The “Big History” Behind January 6th: The Entire Series

Some characters from The “Big History” Behind January 6th.

Introduction

January 6th was the culmination of decades worth of groundwork. We can trace many disinformation and infiltration campaigns back to about 2011. But the broader effort reaches back to the late 1970’s and early 1980’s. And those efforts in turn have roots that go back to the 1930's.

This essay series is an effort to tell this story in a way that is as succinct as possible, but no moreso. Clearly, this narrative is long, complex, and could be expanded to book length. My goal for now is simply to share what I believe is both a correct and sense-making explanation for what we have seen and experienced. Other treatments are likely to follow from myself and others.

Please read these essays, and share them if you also find them instructive. Some may feel bewilderment at the scope of this history, and be tempted to put it aside for that reason. Readers should resist that temptation. This history is well-documented and widely corroborated. When a story is correctly framed, facts are accretive. In all my work on this topic, this story has been augmented and not materially altered with the addition of new information.

“Facts are stubborn things; and whatever may be our wishes, our inclinations, or the dictates of our passion, they cannot alter the state of facts and evidence.”

Read below, or listen to the audio version:

Related Essays

Foreword

Where did the CNP come from? What are its goals? Considering this larger historical frame apart from the day-to-day frustrations of party politics reveals a number of key themes. CNP was born from the same network of people who created both the John Birch Society and the World Anti-Communist League. In turn, those networks are also tightly associated with the birth of American libertarianism and also harbor a fervent and lingering passion for the gold standard.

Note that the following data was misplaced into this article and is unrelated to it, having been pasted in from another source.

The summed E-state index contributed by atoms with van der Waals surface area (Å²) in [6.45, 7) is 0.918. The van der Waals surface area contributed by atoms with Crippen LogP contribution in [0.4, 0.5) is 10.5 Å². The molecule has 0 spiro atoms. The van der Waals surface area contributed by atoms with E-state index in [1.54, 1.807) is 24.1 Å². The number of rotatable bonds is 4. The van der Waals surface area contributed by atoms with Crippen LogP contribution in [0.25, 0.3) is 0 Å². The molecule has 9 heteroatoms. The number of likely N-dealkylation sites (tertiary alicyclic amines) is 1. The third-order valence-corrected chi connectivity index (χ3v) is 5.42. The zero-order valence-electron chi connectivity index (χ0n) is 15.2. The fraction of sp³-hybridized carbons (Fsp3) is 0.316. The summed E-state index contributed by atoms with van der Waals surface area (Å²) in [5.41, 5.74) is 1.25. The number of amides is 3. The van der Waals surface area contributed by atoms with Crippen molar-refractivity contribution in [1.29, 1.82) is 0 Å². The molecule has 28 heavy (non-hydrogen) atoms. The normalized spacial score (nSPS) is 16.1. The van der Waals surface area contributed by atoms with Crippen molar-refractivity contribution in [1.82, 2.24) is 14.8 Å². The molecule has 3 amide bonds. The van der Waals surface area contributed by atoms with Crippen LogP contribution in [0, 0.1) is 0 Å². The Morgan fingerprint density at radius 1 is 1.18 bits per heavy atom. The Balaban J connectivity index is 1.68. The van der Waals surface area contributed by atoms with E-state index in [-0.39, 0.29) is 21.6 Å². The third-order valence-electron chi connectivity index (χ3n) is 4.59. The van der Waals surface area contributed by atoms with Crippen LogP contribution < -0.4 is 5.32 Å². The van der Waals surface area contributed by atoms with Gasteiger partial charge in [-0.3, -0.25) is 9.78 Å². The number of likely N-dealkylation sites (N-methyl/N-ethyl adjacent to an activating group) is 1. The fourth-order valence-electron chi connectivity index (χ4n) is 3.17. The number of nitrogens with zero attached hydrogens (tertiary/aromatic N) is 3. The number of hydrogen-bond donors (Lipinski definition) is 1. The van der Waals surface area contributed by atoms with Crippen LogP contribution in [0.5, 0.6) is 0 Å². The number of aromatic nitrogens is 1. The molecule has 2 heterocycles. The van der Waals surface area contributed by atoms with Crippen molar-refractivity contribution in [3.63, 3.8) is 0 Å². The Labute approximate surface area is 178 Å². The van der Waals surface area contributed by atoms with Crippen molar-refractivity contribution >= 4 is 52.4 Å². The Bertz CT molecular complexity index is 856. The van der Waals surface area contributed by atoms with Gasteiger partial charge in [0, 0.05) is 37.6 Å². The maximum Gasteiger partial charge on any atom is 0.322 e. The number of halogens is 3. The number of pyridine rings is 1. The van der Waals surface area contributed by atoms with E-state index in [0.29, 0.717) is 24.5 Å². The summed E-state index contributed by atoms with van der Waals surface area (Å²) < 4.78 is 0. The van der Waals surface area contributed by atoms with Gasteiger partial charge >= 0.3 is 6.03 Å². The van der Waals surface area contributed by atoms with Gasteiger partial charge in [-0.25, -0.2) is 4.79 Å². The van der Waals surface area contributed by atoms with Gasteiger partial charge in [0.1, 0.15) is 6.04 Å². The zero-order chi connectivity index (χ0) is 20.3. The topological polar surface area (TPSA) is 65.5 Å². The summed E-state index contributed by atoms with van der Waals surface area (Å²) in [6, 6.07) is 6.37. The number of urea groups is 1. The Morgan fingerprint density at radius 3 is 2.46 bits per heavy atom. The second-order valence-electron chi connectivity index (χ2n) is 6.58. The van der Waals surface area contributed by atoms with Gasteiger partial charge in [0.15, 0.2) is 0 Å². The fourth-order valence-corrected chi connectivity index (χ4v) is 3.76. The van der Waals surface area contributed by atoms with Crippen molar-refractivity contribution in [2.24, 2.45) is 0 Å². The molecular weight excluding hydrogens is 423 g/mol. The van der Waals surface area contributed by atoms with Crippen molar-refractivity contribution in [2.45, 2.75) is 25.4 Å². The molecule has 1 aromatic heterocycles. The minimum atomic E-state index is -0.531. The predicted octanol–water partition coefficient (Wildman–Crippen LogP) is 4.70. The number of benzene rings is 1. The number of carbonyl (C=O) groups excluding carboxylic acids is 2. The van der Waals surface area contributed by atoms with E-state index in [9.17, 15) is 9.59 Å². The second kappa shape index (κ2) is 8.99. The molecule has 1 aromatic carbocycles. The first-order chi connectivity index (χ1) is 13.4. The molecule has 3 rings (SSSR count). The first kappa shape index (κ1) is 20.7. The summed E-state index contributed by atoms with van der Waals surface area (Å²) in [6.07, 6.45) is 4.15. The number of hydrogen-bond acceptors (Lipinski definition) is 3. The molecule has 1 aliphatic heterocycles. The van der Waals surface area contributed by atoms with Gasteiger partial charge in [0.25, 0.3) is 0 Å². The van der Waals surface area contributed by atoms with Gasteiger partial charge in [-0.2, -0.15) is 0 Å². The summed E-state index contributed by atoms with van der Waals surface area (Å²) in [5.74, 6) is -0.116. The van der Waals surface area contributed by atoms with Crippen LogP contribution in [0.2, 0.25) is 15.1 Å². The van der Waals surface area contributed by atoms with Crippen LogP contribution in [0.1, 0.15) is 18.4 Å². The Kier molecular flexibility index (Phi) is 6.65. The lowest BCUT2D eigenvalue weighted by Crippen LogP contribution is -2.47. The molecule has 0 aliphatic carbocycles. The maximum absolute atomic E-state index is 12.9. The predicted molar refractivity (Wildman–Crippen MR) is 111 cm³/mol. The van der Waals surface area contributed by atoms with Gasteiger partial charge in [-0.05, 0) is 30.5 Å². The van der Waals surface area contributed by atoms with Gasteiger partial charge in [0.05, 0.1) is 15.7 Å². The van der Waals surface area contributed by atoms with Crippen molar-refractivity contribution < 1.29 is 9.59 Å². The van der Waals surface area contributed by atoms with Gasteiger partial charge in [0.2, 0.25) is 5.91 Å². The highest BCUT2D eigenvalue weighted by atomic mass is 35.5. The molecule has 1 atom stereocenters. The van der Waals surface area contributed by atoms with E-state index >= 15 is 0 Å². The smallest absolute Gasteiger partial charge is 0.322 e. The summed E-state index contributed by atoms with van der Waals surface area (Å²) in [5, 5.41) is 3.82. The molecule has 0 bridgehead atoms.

Within this community, the fear and distrust of communism cannot be separated from the libertarian “non-aggression principle” and the preference for the gold standard. The fetish for gold is in fact directly tied into the non-aggression principle in that they see inflationary fiat currency as a kind of “molestation,” as articulated by Robert LeFevre, considered by many to be the progenitor of modern American libertarian thought.

The overlap in the work of just these three historians provides the foundation for a deeper understanding of the longer term trends.

Long-term historical conflicts provide a more useful lens for understanding this “big history” than the minutiae of quotidian partisan politics, which should be subordinated to their more important macroeconomic and philosophical drivers. For example, the longer term trends animating current disputes include relitigating the New Deal, the gold standard (now mapped to cryptocurrency), central banks, multilateral alliances, taxation, Vatican II, abortion, women’s rights, climate change, fossil fuel dependence, and anti-Semitism.

Because these contentious issues cannot be resolved in a generation, if indeed they ever can be, their study requires consideration of networked interests that persist over time, rather than a focus on specific politicians or personalities. For example, the network of interests that promoted Donald Trump will persist in time and select another avatar for the same purpose; the details about that person are not especially important. They will either be a net positive or a net negative to the network that selects them. And the issues they carry will either be carried forward for later settlement, or an issue may be resolved with a new consensus.

The overarching conflict is over whether the world should seek to pursue democratic or so-called “neofeudal” forms of governance. Advocates of neofeudalism believe that departure from the gold standard was a mistake, and that scarcity of wealth provides a mechanism for keeping score and assignment of value. People with more gold are thus more valuable. And this scoring is immutable and cannot be “molested” by predators such as central bankers. The philosophy is rooted in a literal zero-sum view of value creation and storage.